Athens, Attica, Greece, c. 340 - 335 B.C., Eleusinian Festival Coinage

|Athens|, |Athens,| |Attica,| |Greece,| |c.| |340| |-| |335| |B.C.,| |Eleusinian| |Festival| |Coinage||dichalkon|
"The pig was sacred to Demeter, goddess of grain, and figures prominently on special coinage struck by Athens for use by participants in the Eleusinian Mysteries, a series of very ancient secret rituals held every Spring at Eleusis (now Elefsina, 18 km, or 11 miles, from Athens). Pigs were sacrificed to Demeter as part of the preparation for initiates...Each had carried to the river or lake a little pig, which was also purified by bathing, and on the next day this pig was sacrificed. The pig was offered because it was very pernicious to cornfields. On the Eleusinian coinage the pig, standing on a torch placed horizontally, appears as the sign and symbol of the Mysteries." -- "This Little Piggy Went to Market: Boars, Hogs, Sows and Piglets on Ancient Coins" by Mike Markowitz in CoinWeek
GB77129. Bronze dichalkon, Kroll 38h-k; BMC Attica p. 113, 14; SNG Cop 416; Svoronos Athens pl. 103, 5, F/aVF, pitting, light scratches, weight 2.993 g, maximum diameter 16.0 mm, die axis 45o, Athens mint, c. 340 - 335 B.C.; obverse Triptolemos seated left in winged chariot drawn by two serpents, stalk of grain in his right hand; reverse Piglet standing right on mystic staff, EΛEYΣI above, bucranium (control symbol) in exergue; rare; SOLD


Aetolian League, Aetolia, Greece, c. 205 - 150 B.C.

|Aetolia|, |Aetolian| |League,| |Aetolia,| |Greece,| |c.| |205| |-| |150| |B.C.||triobol|
The Aetolian League was a confederation of tribal communities and cities centered in central Greece, probably established to oppose Macedon and the Achaean League. Other Greeks considered Aetolians to be semi-barbaric, but their league had an effective political and administrative structure and a powerful army. By the end of the 3rd century B.C., it controlled the whole of central Greece outside Attica. At its height, the league included Locris, Malis, Dolopes, part of Thessaly, Phocis, and Acarnania. Some Mediterranean city-states, such as Kydonia on Crete, joined. As the first Greek ally of the Roman Republic, the league helped defeat Philip V of Macedon. Roman meddling in Greek affairs shifted opinion and a few years later the league sided with Antiochus III, the anti-Roman Seleucid king. Antiochus' defeat in 189 B.C. forced the league to sign a treaty that allowed it to exist but made it an feeble pawn of the Roman Republic.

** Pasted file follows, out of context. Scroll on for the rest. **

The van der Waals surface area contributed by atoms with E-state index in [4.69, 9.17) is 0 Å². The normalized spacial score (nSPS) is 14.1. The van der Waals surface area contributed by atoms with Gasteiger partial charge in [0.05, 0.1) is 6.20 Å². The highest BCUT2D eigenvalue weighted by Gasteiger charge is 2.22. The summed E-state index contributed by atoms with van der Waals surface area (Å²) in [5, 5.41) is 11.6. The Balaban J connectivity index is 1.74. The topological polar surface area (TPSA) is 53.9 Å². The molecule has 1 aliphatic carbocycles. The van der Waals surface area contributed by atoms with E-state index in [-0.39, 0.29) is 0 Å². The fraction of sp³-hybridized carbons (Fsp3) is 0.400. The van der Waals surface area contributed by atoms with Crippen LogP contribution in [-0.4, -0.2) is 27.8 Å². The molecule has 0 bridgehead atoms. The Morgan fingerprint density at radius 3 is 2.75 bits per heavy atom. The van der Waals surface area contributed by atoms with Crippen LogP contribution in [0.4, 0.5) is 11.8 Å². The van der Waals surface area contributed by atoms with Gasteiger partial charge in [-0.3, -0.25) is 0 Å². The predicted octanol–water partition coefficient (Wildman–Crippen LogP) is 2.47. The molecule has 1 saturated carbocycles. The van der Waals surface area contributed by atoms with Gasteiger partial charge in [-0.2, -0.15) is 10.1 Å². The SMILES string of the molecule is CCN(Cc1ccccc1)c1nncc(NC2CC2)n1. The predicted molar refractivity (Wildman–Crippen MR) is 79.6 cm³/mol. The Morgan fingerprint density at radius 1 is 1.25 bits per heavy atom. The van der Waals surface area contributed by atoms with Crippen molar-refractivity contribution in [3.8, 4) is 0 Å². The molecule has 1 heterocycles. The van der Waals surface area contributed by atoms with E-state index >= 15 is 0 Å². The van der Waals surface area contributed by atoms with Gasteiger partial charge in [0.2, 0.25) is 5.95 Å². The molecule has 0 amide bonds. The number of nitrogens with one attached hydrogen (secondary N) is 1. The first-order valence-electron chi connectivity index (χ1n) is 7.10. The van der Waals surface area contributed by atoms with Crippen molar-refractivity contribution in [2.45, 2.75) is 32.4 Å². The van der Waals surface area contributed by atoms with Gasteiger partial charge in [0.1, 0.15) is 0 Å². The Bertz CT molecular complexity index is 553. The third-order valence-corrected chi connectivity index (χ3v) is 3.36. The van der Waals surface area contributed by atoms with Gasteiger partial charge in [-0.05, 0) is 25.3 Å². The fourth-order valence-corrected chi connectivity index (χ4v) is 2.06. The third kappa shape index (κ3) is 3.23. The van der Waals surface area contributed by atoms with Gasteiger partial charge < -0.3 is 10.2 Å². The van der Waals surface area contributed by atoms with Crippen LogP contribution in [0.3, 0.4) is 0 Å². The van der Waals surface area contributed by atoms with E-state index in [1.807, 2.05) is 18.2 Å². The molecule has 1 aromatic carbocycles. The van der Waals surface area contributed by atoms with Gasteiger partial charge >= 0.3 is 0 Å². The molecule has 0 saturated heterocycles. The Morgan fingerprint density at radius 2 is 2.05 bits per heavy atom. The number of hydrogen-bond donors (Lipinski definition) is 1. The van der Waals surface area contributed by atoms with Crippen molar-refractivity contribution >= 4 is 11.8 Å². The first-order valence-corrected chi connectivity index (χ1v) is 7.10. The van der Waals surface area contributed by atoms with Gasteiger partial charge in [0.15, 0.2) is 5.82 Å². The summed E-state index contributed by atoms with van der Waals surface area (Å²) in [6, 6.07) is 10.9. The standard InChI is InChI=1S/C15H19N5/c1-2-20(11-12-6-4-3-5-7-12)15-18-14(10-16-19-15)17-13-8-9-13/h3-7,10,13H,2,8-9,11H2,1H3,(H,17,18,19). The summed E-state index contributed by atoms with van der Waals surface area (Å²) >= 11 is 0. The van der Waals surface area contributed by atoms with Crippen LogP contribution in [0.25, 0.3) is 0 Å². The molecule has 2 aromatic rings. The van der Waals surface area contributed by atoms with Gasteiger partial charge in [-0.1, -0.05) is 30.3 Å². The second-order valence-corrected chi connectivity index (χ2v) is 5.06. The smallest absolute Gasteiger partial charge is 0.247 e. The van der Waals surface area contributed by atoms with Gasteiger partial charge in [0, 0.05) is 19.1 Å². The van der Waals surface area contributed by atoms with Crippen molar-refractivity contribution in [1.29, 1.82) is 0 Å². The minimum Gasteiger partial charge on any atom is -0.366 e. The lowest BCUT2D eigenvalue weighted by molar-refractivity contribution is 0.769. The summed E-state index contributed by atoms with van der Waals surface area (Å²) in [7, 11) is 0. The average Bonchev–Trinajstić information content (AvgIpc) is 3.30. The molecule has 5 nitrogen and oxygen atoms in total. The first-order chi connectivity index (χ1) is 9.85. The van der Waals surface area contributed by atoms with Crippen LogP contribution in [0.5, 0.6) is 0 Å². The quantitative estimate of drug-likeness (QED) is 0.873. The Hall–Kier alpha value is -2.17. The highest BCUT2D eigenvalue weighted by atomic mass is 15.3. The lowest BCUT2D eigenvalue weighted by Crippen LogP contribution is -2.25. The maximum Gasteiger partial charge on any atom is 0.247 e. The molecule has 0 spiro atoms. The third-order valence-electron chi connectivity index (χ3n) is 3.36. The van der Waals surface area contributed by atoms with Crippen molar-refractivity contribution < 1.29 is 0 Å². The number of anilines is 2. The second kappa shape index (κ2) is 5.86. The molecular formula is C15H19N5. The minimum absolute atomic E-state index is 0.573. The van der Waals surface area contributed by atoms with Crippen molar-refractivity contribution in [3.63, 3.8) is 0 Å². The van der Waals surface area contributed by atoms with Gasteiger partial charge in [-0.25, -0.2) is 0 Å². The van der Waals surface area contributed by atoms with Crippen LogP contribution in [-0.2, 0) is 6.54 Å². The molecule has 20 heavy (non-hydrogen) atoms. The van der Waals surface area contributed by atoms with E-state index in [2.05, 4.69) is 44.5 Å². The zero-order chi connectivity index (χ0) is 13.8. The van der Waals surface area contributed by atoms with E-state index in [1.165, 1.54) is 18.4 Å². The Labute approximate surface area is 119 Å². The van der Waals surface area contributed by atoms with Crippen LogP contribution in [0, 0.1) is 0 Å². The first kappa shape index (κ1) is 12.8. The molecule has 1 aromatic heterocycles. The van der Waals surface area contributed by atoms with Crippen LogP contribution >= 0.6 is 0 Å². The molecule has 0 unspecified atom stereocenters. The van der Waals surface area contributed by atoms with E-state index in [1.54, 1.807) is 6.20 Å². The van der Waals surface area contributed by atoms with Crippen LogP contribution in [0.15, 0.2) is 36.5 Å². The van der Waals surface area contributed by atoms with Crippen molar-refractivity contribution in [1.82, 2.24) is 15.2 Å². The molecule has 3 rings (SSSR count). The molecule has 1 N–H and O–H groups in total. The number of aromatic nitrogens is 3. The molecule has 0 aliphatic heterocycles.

GS32219. Silver triobol, Tsangari 1153 (D56/R108), BCD Akarnania 477, HGC 4 952, aVF, toned, weight 2.326 g, maximum diameter 16.5 mm, die axis 135o, Aitolian mint, obverse head of Aetolia right, wearing kausia; reverse the Calydonian boar standing right, AITΩΛΩN above, YE monogram below, AP monogram and spearhead right in exergue; SOLD


Aetolian League, Aetolia, Greece, c. 205 - 150 B.C.

|Aetolia|, |Aetolian| |League,| |Aetolia,| |Greece,| |c.| |205| |-| |150| |B.C.||hemiobol|
The Aetolian League was a confederation of tribal communities and cities centered in central Greece, probably established to oppose Macedon and the Achaean League. Other Greeks considered Aetolians to be semi-barbaric, but their league had an effective political and administrative structure and a powerful army. By the end of the 3rd century B.C., it controlled the whole of central Greece outside Attica. At its height, the league included Locris, Malis, Dolopes, part of Thessaly, Phocis, and Acarnania. Some Mediterranean city-states, such as Kydonia on Crete, joined. As the first Greek ally of the Roman Republic, the league helped defeat Philip V of Macedon. Roman meddling in Greek affairs shifted opinion and a few years later the league sided with Antiochus III, the anti-Roman Seleucid king. Antiochus' defeat in 189 B.C. forced the league to sign a treaty that allowed it to exist but made it an feeble pawn of the Roman Republic.
GB41349. Bronze hemiobol, BMC Thessaly p. 198, 43 ff.; SNG Cop 28, F, porous, weight 4.937 g, maximum diameter 17.6 mm, die axis 90o, Aitolian mint, 211 - 196 B.C.; obverse laureate head of Apollo right; reverse AITΩ/ΛΩN, spearhead right over a small bunch of grapes and a boar jaw; SOLD